If you have saved your solution by using the defaults you can find your files in \Documents\Visual Studio 2008\Projects\WebApplication1.

Adding a new page

So now you have one web page done. But you want more. Well you can add new items in many different ways. You can click the new item button on the toolbar, you can select from the file menu, Project->Add new Item, or you can right click on the project in solution explorer and select 'add new item', or you can use the ctrl+shft+A keyboard shortcut. You will get an items window similar to the one when you first started the project. You will see categories and templates. Select the web category to filter out the web templates, and then Choose web form. You will see a bunch of other templates that can be used. But for this lesson we will concentrate on the web form.

So select the web form. Rename it to something of your choice, I am going to rename it to SecondWebForm.aspx. Click the add button. You will notice that you will have a second page in the solution explorer, and your page is open and selected in the main area. If the source is not selected select it now. You will notice that it looks very similar to the first page you create. That's because we are using the same template.

What I want to show you now is that you can work directly in the source view, even dragging and dropping most controls. So drag a label from the toolbar and place it between the div tags. After the label tag create another line by entering on the keyboard, and drag a button and place it underneath the label. Change the label text to "Just another label”. Then, here is something that will, well freak you out. Paste the following code above the html tag, or you can type it in to get a feel of the intellisense. Put it within a script runat server tag.


Also change the page directive, line 1 to look like the following:

So what’s happening here? C# code in my HTML page. Well notice the script tags You can place any acceptable script and code for that language in between the script tags. The page directive tells the compiler that this is a C# page. To find out what script is supported. Place your caret to just after the runat=”server” property press space. Intellisense will pop-up. Type in “type” or scroll to select type. Then with no spaces type in “=” and inverted comma [”] intellisense should popup to show available scripting. So how will this work? Well the runtime engine will strip out your C# code and place that into a compile assembly. Just as if you had written a code behind file.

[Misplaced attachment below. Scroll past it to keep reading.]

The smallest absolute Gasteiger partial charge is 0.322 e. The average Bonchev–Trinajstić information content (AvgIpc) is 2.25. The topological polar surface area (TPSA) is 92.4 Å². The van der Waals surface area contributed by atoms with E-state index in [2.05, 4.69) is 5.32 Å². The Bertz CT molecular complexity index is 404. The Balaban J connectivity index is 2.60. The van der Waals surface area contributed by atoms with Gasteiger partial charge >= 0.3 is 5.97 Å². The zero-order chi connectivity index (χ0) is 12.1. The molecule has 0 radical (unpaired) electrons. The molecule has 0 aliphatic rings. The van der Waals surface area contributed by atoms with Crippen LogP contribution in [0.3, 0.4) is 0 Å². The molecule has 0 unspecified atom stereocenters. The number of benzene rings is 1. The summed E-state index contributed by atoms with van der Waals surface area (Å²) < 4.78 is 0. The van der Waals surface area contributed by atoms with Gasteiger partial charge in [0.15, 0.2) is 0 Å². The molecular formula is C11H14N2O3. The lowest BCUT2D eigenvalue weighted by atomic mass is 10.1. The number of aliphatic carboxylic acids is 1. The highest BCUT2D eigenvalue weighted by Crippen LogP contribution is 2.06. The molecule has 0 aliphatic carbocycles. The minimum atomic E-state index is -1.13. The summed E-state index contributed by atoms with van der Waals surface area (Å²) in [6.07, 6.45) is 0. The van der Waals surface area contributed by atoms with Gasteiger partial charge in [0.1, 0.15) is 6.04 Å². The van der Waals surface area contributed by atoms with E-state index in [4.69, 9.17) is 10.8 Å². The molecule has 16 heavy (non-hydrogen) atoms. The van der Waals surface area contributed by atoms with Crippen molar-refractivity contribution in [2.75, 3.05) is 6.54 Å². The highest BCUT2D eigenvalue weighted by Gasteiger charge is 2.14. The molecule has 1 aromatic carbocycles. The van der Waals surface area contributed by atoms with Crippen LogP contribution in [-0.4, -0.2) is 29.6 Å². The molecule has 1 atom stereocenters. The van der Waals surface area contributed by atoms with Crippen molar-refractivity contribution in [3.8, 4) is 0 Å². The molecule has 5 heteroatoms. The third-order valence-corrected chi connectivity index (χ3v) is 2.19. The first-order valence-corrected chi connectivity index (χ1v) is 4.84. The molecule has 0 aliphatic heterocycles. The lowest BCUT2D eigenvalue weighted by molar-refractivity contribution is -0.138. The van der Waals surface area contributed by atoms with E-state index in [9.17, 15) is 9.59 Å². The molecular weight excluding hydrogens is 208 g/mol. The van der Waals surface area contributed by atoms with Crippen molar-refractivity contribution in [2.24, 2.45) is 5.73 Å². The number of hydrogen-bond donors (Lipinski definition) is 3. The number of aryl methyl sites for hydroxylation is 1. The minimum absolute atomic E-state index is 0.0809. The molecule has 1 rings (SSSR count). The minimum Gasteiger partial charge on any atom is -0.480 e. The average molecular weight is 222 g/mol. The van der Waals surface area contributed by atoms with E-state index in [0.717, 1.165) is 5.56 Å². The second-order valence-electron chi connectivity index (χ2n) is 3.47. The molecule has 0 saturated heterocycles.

Then in your asp: button tag place the following code:

Run the application and test.

You might notice that you still have the default.aspx page, and clicking the button the page still behaves like the default.aspx page. Well this is because Default.aspx is set to be the start-up file. To change that, close the browser then in solution explorer. Right click on the seconwebform.aspx page and select the “set as start page” menu option. Run and test again.

What I like to do is to have VS set the start page automatically depending on which page I am on and which page I want to test. So close explorer again. In solution explorer, right click on the project, not the solution, the second branch in the tree, and select properties. A page will appear in the main area under the Webapplication1 tab. From the Tabs on the left choose web, then under start action select the current page radio button. Save and close, and run and test. Now you will have whatever page you’re on as the start page. There is a little caveat to this, and that is, if you are on a class or on a no web executable page, you will receive an error. No problem just close and select the correct page and start again. But this is entirely the choice of the developer. Whatever suits you?

Now you should have the correct second web form page in your browser. Click the button and notice that your inline script code is executed. Neat.

Doing it this way is just a matter of preference. But it could be a bit confusing if your page has huge amounts of code to manage. It might be better to separate this code behind from the xml files.


"script runat='server'" tag
Contact Us Now
 Contact Us Now

Email  us now or call us on 082-413-1420,  to host your website.

We design and develop websites. We develop websites that make a difference. We do Dotnetnuke Module development.

Web Masters Around The World
Power By Ringsurf